An example of the fracturing of international cooperation can be found in France and Germany’s banning of the export of protective masks and other PPE. The move was criticized for dissenting from the spirit of the E.U., with top E.U. officials calling for solidarity among member countries in the face of the coronavirus. 

The seemingly obsessional rivalry between countries’ independent responses and how they have fared in terms of infection and fatality rates have been constantly pushed in front of us in the form of graphs and tables as the virus swept across the world.  

In the U.K., the media have been quick to publish such ‘league tables’ as an indication of how Britain is faring in its response compared to other countries. Such ‘evidence’ has also been used by government opposition in the House of Commons as proof of the U.K.’s inadequate response. 

Rather than using other countries’ COVID-19 successes and failings as a productive measure to visualize where governments are going wrong and create much-needed cross-border cohesion, they’re being used as another political tool to score brownie points and spread a climate of antagonism.  

Such culture of blame, antagonism, patriotism and deliberately cutting off ties with other nations, is painfully blatant, but sadly expected, in Donald Trump’s response to the pandemic. Asides the aggressive labeling of the pandemic as the “Chinese virus” to whip up a culture of hostility towards China, Trump has been quick to undermine multilateral alliances.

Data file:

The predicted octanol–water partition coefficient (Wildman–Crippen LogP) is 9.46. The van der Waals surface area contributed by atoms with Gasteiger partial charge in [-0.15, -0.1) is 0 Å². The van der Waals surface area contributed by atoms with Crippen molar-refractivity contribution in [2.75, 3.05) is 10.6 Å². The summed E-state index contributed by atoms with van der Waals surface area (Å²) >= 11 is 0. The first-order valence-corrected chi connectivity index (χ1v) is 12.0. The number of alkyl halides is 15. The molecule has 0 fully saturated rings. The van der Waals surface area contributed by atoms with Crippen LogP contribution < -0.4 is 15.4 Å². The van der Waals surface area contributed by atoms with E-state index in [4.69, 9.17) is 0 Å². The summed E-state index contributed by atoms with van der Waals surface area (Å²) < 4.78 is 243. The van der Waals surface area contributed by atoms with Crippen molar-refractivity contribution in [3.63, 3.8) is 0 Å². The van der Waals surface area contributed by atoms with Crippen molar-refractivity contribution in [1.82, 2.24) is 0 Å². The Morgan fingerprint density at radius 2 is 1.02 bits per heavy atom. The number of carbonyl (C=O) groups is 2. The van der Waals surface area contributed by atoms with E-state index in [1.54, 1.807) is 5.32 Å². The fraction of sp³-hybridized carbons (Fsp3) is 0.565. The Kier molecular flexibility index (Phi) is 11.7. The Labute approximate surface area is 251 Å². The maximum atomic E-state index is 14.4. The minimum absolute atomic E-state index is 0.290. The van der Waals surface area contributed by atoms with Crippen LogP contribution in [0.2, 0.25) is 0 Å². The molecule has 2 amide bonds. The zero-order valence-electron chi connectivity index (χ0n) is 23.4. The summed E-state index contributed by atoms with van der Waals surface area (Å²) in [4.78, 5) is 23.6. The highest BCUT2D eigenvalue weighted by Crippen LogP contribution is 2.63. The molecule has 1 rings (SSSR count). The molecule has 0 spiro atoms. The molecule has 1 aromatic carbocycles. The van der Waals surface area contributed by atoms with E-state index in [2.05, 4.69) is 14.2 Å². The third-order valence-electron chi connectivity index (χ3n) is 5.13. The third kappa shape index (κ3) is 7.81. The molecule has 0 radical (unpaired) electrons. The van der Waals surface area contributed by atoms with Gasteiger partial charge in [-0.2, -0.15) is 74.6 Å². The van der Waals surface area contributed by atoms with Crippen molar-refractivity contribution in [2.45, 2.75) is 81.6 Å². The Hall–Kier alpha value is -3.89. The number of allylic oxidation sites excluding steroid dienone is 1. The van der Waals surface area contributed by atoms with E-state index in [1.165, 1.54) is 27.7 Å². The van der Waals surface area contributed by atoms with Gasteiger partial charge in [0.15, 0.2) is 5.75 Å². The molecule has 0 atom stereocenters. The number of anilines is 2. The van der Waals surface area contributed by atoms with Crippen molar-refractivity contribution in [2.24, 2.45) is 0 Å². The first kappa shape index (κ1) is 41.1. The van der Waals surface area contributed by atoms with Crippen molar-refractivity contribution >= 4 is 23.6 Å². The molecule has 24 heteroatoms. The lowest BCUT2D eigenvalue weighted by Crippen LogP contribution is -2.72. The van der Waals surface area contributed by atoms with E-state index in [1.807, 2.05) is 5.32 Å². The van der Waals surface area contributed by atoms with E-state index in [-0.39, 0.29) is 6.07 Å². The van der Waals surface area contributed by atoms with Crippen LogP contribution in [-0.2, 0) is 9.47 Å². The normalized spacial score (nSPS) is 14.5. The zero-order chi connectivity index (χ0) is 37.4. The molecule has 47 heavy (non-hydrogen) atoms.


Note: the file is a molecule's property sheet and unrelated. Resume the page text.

Rather than encouraging the collective, global scientific approach the pandemic desperately needs, Trump deliberately isolates the United States from such a required international response. This hostile, childish and painfully irresponsible “shooting yourself in the foot” reaction, saw Trump remove funding from an America research institute because they worked with Chinese scientists. 

In response to Trump’s tactics, Stephen Walt, professor of international relations at Harvard, summed up sentiment felt towards the U.S. President: 

“The Trump administration’s self-centered, haphazard, and tone-deaf response [to Covid-19] will end up costing Americans trillions of dollars and thousands of otherwise preventable deaths,” Walt wrote

While the Johnson administration’s response might not be as fiercely irresponsible as Trump’s, the promoting of ‘our NHS’ (as Johnson proudly labels it) exemplified by the patriotic yet deemed by some as hypercritical act of Clapping for Our Carers every Thursday – hypercritical in the sense that the creation of ‘our NHS’ was voted against by Winston Churchill’s Conservative government in the 1940s 22 times before the Act was passed, the fact that consecutive Tory governments have grossly underfunded the NHS in recent years meaning many who work there are unacceptably underpaid, while simultaneously seeking to increasingly privatize the health service – traps the U.K. in a patriotic bubble at a time when global collaboration is so desperately needed. 

As a self-confessed ‘clapping refusenik’ who felt ostracised by neighbors for refusing to join in the weekly Clap for Our Carers spectacle on an affluent street in a south Manchester suburb told me: 

“Being trapped in the kind of nationalist silos so favored by the likes of Johnson and Trump, is preventing science from moving forward. More deaths will be consequence of trying to deny international scientific co-operation.”